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Before I begin, I would like to express my appreciation for all of the insight I've gained on stackoverflow and everyone who contributes. I have a general question about managing large numbers of files. I'm trying to determine my options, if any. Here it goes.

Currently, I have a large number of files and I'm on Windows 7. What I've been doing is categorizing the files by copying them into folders based on what needs to be processed together. So, I have one set that contains the files by date (for long term storage) and another that contains the copies by category (for processing and calculations). Of course this doubles my data each time. Now I'm having to create more than one set of categories; 3 copies to be exact. This is quadrupling my data.

For the processing side of things, the data ends up in excel. Originally, all the data was brough into excel. Then all organization and filtering was performed in excel. This was time consuming and not easily maintainable over the long term. Later the work load was shifted to the file system itself, which lightened the work in excel.

The long and short of it is that this is an extremely inefficient use of disk space. What would be a better way of handling this?

Things that have come to mind:

  1. Overlapping Folders
    • Is there a way to create a folder that only holds the addresses of a file, rather than copying the file. This way I could have two folders reference the same file.
    • To my understanding, a folder is a file listing the memory addresses of the files inside of it, but on Windows a file can only be contained in one folder.
  2. Microsoft SQL Server
    • Not sure what could be done here.
  3. Symbolic Links
    • I'm not an administrator, so I cannot execute the mklink command.
    • Also, I'm uncertain about any performance issues with this.
  4. A Junction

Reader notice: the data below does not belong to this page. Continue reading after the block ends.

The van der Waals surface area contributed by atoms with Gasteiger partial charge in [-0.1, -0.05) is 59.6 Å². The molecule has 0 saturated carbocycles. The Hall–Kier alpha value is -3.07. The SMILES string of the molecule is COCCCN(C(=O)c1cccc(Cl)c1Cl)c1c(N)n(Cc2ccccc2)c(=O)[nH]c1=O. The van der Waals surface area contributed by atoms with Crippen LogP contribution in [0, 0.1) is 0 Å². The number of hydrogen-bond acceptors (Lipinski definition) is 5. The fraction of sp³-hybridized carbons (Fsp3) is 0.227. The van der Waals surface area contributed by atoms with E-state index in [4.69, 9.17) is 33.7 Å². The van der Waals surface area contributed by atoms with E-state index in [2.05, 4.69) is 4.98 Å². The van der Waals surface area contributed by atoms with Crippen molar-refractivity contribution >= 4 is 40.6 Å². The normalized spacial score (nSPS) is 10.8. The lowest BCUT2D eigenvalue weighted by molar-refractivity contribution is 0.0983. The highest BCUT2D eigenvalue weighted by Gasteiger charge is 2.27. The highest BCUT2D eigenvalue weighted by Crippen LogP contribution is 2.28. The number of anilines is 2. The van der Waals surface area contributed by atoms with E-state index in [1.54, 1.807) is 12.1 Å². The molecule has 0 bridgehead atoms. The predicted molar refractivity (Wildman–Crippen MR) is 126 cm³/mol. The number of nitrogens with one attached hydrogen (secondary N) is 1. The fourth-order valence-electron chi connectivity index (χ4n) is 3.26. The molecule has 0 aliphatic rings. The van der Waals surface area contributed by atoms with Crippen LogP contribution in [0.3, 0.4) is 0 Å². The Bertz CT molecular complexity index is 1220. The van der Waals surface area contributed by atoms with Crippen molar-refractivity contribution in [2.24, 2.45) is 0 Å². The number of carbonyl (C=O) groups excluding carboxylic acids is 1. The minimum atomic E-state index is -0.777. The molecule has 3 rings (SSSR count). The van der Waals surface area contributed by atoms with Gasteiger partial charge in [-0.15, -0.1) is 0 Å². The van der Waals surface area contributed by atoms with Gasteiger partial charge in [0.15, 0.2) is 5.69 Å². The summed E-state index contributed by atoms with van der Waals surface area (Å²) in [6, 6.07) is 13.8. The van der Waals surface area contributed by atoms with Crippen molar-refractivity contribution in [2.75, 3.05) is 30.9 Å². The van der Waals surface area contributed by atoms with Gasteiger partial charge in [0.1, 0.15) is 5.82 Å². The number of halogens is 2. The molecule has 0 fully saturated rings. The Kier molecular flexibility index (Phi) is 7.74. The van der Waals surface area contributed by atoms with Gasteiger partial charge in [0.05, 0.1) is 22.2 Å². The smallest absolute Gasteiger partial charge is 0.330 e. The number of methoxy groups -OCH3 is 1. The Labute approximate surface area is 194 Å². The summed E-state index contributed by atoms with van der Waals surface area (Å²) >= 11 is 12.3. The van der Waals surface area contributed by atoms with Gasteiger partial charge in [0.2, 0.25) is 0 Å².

• Apparently not allowed for individual files, only folders in windows.
  5. Search folders (*.search-ms)
    • Maybe I'm missing something, but to my knowledge there is no way to specify individual files to be listed.
  6. Hashing the files
    • Creating hash tags for all the files, would allow for the files to be stored once. But then I have no idea how I would handle the hash tags.
  7. XML
    • Maybe I could use xml files to attach meta data to the files and somehow search using them.
  8. Database File System
    • I recently came across this concept in my search. Not sure how it would apply Windows.
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What type of information is being stored in the Excel files? –  orgtigger Sep 10 '13 at 20:52
    
Can you tell us the content of the file and why duplication is needed? If information is confidential, just use an equivalent generic example. It will help us thinking about SharePoint, database or other software to meet your needs –  zfus Sep 12 '13 at 18:19

1 Answer 1

I have found a partial solution. First, I discovered that the laptop I'm using is actually logged in as Administrator. As an alternative to options 3 and 4, I have decided to use hard-links, which are part of the NTFS file system. However, due to the large number of files, this is unmanageable using the following command from an elevated command prompt:

mklink /h <source\file> <target\file>

Luckily, Hermann Schinagl has created the Link Shell Extension application for Windows Explorer and a very insightful reading of how Junctions, Symbolic Links, and Hard Links work. The only reason that this is currently a partial solution, is due to a separate problem with Windows Explorer, which I intend to post as a separate question. Thank you Hermann.

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